The British would have to trade, but that wouldn’t turn out to be so easy.  Tea is a mountain plant, growing well as high as the foothills of the Himalayas.  Good tea growing geography is not so good for growing grain like wheat and rice, and tea was traditionally traded within china for food.  When the British trade ships arrived in China, the Chinese did not particularly need a new tea market, were not that excited at the prospect of British trade goods, and were not at all interested in cultural exchange.  Foreign traders were restricted to the port of Canton and the only trade good the Chinese would accept was silver, not something in over abundance in England.

With the almost complete disinterest China had in British traders and with the restrictions placed upon those traders, it’s a bit surprising that coffee didn’t become the caffinated beverage of choice in England.  But the history of Europe is not particularly harmonious.  The Portugese and Dutch traders were already established in the coffee growing regions of Africa and not at all interested in competition from the British East India Company.  The British had taken over large tracts of land in Ceylon to grow coffee.  But the plantations fell victim to a fungal epidimic, almost totally demolishing production.  So goodbye Ceylon, for now, but we’ll come to back to you in awhile.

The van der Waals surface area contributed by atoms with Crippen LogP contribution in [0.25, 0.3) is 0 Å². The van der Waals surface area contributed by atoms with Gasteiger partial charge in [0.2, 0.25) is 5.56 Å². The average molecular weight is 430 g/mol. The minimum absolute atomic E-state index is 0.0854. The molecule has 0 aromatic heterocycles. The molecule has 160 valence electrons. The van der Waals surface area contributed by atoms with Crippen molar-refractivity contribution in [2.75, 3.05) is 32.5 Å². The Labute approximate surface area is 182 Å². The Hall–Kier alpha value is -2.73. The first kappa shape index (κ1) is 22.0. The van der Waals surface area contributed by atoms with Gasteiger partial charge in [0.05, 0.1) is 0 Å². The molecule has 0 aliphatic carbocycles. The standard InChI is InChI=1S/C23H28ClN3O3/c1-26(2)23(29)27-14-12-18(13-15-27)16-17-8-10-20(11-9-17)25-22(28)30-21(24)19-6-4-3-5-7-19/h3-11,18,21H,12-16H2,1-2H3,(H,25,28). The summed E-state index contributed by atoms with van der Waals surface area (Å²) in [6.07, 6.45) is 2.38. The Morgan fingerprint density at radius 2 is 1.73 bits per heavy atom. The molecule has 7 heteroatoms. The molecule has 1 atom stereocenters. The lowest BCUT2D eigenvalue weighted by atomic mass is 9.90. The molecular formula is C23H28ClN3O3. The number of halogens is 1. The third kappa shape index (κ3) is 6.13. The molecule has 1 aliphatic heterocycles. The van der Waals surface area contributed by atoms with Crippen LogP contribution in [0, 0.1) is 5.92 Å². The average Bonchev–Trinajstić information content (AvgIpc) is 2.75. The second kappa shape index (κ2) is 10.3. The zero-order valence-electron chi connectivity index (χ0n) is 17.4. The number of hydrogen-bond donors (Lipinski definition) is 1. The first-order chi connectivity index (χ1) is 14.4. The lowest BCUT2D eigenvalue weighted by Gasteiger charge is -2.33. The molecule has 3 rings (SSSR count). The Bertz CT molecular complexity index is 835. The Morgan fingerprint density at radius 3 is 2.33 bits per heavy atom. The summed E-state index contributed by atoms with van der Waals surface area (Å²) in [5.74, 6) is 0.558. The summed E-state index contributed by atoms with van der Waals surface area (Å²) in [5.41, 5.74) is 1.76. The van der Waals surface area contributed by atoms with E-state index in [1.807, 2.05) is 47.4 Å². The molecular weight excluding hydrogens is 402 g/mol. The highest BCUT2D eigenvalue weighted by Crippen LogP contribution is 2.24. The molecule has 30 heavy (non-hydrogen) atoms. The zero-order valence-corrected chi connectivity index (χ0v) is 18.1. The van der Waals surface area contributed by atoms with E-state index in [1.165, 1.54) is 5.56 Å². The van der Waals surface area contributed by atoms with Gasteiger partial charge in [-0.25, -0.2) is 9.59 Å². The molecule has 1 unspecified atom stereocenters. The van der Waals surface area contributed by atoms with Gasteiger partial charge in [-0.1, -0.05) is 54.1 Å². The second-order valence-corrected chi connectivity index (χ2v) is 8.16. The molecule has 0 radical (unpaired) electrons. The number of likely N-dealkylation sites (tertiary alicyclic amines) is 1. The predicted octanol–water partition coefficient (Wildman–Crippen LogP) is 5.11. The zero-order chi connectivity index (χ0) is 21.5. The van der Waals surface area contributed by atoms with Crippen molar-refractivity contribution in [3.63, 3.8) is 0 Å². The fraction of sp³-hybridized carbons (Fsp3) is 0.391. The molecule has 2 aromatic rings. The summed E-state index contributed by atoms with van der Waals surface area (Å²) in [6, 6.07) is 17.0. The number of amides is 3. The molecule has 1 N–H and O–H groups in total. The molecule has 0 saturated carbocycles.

Now back to Canton.  Paying silver for tea was expensive.  In a story reminiscent of the triangular trade of molasses for rum for slaves, the British hit upon growing opium in India to trade to China for tea which was then sold in England.  Part of the money from the sale of the tea was then used to pay for troops to maintain control in India. Troops were quite necessary to maintain control in India.  The opium was grown on land traditionally used for cotton or food production, leading to economic hardships for the Indian workers.

China was and is immensely large, populous, and tough.  It’s central government was quite well established.  The British East India Company was able to continue trading opium for tea in the face of Chinese objections.  But there was essentially no posibility of them colonizing China as they had done in India.  Up to this time, all the tea in China was still all the tea in the world.  But this was about to change.

Let’s now return to the ruined coffee plantations of Ceylon and the jungles of India.  A botanist named Robert Fortune managed to secure tea plants.  Using elephants and Indian laborers, they cleared vast areas of Indian jungle to plant tea gardens.  Eventually, the tea harvests of India and Ceylon rivaled those of China, which is kind of amazing considering that before the Victorian era, neither country grew any tea at all.  When I consider how the colonization of India effected British kitchens, I usually think of curry.  But that’s nothing compared to tea.

Harvesting Mountains: Fujian and the China Tea Trade, 1757-1937
Tea: The Drink that Changed the World

Timeline of the Tea Trade

1557 Portugal trades with China at Macao
1600 British East India Co. chartered
1619 British East India Co. establishes factory in Western India
1657 Dutch trade tea in London
1662 Catherine of Braganza marries Charles II, bringing habit of tea drinking from Dutch capital to London. Marriage allows British access to trade routes controlled by Dutch
1669 First tea imported by British East India Co.
1685 All Chinese ports open for trade
1715 All Chinese ports except Canton closed
1729 Chinese edict against using opium
1750 > 10 million lbs. tea imported by British